— Paul Levesque/Triple H, WWE superstar and executive 

“[Evander Holyfield] said that his coach at one point told him, something like his very first day, ‘You could be the next Muhammad Ali. Do you wanna do that?’ Evander said he had to ask his mom. He went home, he came back and said, ‘I wanna do that.’ The coach said, ‘Okay. Is that a dream or a goal? Because there’s a difference.’ 

“I’d never heard it said that way, but it stuck with me. So much so that I’ve said it to my kid now: ‘Is that a dream, or a goal? Because a dream is something you fantasize about that will probably never happen. A goal is something you set a plan for, work toward, and achieve. I always looked at my stuff that way. 

“The people who were successful models to me were people who had structured goals and then put a plan in place to get to those things. I think that’s what impressed me about Arnold [Schwarzenegger]. It’s what impressed me about my father-in-law [Vince McMahon].” 

  1. Pain tolerance can be the force multiplier

— Amelia Boone, 3x World’s Toughest Mudder champion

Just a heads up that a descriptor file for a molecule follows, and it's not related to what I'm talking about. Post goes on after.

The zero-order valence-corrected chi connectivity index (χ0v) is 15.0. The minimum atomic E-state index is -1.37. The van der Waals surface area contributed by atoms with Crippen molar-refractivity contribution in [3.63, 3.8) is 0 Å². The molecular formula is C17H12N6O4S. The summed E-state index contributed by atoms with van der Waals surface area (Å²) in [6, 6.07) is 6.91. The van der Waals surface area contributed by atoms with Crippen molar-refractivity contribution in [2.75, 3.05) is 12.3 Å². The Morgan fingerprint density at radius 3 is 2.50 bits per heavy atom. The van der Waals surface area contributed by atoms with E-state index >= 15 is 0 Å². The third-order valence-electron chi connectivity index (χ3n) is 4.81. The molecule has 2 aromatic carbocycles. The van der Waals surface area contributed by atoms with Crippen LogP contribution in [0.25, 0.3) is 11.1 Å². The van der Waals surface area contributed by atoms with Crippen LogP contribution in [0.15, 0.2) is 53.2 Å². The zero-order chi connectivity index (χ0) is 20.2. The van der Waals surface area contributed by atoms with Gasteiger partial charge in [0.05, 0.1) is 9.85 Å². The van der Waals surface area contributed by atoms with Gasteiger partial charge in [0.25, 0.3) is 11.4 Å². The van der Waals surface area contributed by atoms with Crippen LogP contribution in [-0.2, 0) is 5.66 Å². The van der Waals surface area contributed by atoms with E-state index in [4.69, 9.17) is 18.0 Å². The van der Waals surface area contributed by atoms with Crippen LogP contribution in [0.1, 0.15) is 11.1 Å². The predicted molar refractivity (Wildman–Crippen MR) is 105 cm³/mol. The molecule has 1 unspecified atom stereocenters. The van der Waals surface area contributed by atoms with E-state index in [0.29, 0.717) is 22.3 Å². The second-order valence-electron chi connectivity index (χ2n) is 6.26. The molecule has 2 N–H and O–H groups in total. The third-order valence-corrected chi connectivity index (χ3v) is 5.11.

“I’m not the strongest. I’m not the fastest. But I’m really good at suffering.” 

  1. Who do you surround yourself with when your ego feels threatened?

— Josh Waitzkin, chess prodigy, push hands world champion, first black belt under BJJ phenom Marcelo Garcia 

Back in the world of combat sports and Brazilian jiu-jitsu: 

“It’s very interesting to observe who the top competitors pick out when they’re five rounds into the sparring sessions and they’re completely gassed. The ones who are on the steepest growth curve look for the hardest guy there—the one who might beat them up—while others look for someone they can take a break on.” 

  1. The magic of a single decision.

— Christopher Sommer, former men’s gymnastics national team coach 

TIM: We all get frustrated. I am particularly prone to frustration when I see little or no progress after several weeks of practicing something new. Despite Coach Sommer’s regular reminders about connective-tissue adaptations taking 200 to 210 days, after a few weeks of flailing with “straddle L extensions,” I was at my wits’ end. Even after the third workout, I had renamed them “frog spaz” in my workout journal because that’s what I resembled while doing them: a frog being electrocuted. 

Each week, I sent Coach Sommer videos of my workouts via Dropbox. In my accompanying notes at one point, I expressed how discouraging it was to make zero tangible progress with this exercise. Below is his email response, which I immediately saved to Evernote to review often. 

It’s all great, but I’ve bolded my favorite part.